6. Personal trainer

Offer in-home consultations, personalized nutrition and exercise regimens, and community boot camps to get the word out. Don’t forget to populate an Instagram feed with inspirational quotes, free exercise videos, and yummy snack ideas as well — it’s a common way for fitness gurus to build their brands.


7. Freelance graphic designer

Set your own hours, choose your projects, and build a portfolio and business you’re proud of. From website design to blog graphics and more, many companies seek out experienced graphic designers for all manner of projects.


8. Life/career coach

If you have some experience under your belt, put it to good use as a life or career coach. Many of us are looking for guidance in our careers — and finding someone with the time to mentor us can be tough. Life/career coaches don’t come cheap, but they are able to offer clients the intense and hands-on training and advice they need to make serious moves in their personal and professional lives. After all, sometimes everyone just needs some uplifting advice.


9. Resume writer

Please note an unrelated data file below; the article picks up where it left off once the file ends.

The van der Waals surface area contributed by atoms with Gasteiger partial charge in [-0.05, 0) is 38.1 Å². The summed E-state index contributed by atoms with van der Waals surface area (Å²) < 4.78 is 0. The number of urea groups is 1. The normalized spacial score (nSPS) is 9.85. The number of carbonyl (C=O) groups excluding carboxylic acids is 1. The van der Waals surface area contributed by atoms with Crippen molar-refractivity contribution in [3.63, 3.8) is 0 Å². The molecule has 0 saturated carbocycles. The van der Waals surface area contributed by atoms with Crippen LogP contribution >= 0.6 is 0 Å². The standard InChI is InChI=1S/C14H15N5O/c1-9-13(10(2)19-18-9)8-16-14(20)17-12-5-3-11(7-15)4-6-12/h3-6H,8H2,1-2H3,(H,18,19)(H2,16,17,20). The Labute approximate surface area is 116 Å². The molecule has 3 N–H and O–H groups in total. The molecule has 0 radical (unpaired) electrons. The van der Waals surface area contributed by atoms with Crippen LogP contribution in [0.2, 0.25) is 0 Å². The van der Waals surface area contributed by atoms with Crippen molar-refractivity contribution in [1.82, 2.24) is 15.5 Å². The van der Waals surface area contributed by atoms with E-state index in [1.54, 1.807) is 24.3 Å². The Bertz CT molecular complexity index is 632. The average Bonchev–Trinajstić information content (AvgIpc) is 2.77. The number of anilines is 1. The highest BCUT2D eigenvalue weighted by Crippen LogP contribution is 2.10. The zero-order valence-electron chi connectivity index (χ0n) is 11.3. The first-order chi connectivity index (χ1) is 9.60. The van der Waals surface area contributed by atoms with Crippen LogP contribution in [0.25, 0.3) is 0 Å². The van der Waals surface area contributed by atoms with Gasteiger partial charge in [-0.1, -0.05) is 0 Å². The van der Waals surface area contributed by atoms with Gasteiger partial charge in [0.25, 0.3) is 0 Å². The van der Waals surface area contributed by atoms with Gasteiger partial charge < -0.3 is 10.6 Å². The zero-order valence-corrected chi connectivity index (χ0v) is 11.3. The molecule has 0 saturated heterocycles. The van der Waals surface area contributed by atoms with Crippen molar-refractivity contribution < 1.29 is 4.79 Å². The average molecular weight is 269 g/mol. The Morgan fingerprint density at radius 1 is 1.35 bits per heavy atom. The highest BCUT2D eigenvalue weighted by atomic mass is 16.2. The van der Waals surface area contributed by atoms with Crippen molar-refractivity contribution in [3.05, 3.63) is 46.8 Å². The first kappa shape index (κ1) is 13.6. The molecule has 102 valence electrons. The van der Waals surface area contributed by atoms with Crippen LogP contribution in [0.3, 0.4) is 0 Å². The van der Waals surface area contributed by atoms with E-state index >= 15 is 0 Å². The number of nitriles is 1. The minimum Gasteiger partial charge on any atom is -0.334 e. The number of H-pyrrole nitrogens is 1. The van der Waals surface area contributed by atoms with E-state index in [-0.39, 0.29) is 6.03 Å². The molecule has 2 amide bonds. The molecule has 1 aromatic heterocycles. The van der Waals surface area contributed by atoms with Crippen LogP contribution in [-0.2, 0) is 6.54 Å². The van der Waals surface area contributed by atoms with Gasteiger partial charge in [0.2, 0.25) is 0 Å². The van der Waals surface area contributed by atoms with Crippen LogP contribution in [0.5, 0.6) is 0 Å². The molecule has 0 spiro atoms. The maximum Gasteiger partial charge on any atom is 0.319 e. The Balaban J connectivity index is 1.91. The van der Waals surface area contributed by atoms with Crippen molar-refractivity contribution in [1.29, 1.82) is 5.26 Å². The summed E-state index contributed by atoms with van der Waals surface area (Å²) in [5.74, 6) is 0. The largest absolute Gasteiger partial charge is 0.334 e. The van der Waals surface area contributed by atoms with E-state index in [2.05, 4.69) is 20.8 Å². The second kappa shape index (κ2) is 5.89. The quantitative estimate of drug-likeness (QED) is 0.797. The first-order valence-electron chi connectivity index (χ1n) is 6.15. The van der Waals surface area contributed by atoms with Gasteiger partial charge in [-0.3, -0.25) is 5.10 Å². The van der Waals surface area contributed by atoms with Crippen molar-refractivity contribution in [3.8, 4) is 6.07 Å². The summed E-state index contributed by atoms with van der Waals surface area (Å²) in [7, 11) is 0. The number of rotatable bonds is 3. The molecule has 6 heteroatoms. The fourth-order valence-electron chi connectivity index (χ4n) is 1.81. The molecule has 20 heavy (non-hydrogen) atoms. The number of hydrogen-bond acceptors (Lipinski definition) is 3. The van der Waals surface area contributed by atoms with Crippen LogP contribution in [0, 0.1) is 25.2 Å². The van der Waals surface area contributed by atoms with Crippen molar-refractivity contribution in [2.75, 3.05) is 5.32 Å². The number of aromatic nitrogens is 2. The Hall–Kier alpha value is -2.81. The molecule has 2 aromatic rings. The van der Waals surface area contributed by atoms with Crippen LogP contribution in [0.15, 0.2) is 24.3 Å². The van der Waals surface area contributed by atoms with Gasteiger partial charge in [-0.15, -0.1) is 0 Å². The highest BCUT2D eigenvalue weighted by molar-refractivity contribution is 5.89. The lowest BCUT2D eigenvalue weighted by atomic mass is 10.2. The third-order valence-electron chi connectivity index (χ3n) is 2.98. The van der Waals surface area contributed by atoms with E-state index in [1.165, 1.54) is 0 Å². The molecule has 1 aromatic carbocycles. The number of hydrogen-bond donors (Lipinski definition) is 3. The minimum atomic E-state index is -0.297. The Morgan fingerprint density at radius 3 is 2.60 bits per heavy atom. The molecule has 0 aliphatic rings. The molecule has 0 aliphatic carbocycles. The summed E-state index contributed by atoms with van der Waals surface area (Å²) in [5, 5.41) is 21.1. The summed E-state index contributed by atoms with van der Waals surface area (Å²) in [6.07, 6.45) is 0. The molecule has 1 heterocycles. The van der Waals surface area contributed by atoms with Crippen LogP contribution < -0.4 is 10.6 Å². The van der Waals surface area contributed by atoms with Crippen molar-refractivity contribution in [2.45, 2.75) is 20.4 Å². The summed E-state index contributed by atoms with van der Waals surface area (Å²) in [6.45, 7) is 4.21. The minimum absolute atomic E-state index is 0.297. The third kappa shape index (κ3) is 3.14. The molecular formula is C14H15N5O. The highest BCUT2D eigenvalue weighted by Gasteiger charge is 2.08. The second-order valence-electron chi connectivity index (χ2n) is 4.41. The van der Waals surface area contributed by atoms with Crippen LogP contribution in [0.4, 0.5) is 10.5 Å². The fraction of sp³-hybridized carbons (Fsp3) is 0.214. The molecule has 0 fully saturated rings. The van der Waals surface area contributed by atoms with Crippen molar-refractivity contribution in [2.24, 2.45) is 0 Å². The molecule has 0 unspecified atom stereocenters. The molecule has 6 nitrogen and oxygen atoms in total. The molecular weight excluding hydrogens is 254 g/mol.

Submitting a resume, cover letter, and — when necessary — portfolio for a new job can be tough and time consuming. That’s why many people hire help. Assist clients with tailored resumes, beautifully edited cover letters, and carefully crafted portfolios that make it impossible for employers to ignore.


10. Freelance writer

If you have writing skills, there’s someone out there willing to pay you for them. Write blog posts, magazine articles, and website copy galore — just make sure you have a body of work built up to share with potential clients. Even if you create a few sample pieces to have on hand, they’ll help exhibit your work and attract new business.


11. Translator

Speak a foreign language? Start a translation service. Consider specializing in a specific genre of translation, like medical or financial translation, as you might be able to fill a niche need in your community.


12. Garden designer

Many people have the willingness to do the dirty work in their backyards, but few have the know-how to design a backyard space to begin with. Draw up the designs for your clients’ outdoor spaces and let them do the actual digging.


13. Ecommerce store owner

Do you create, collect, or curate anything special? Consider starting an ecommerce store and turning your hobby into a full-time job. Whether you need somewhere to sell all that pottery you’ve been making, or an excuse to search for the sports memorabilia you love tracking down — an ecommerce store can make it financially viable for you to pursue your passion.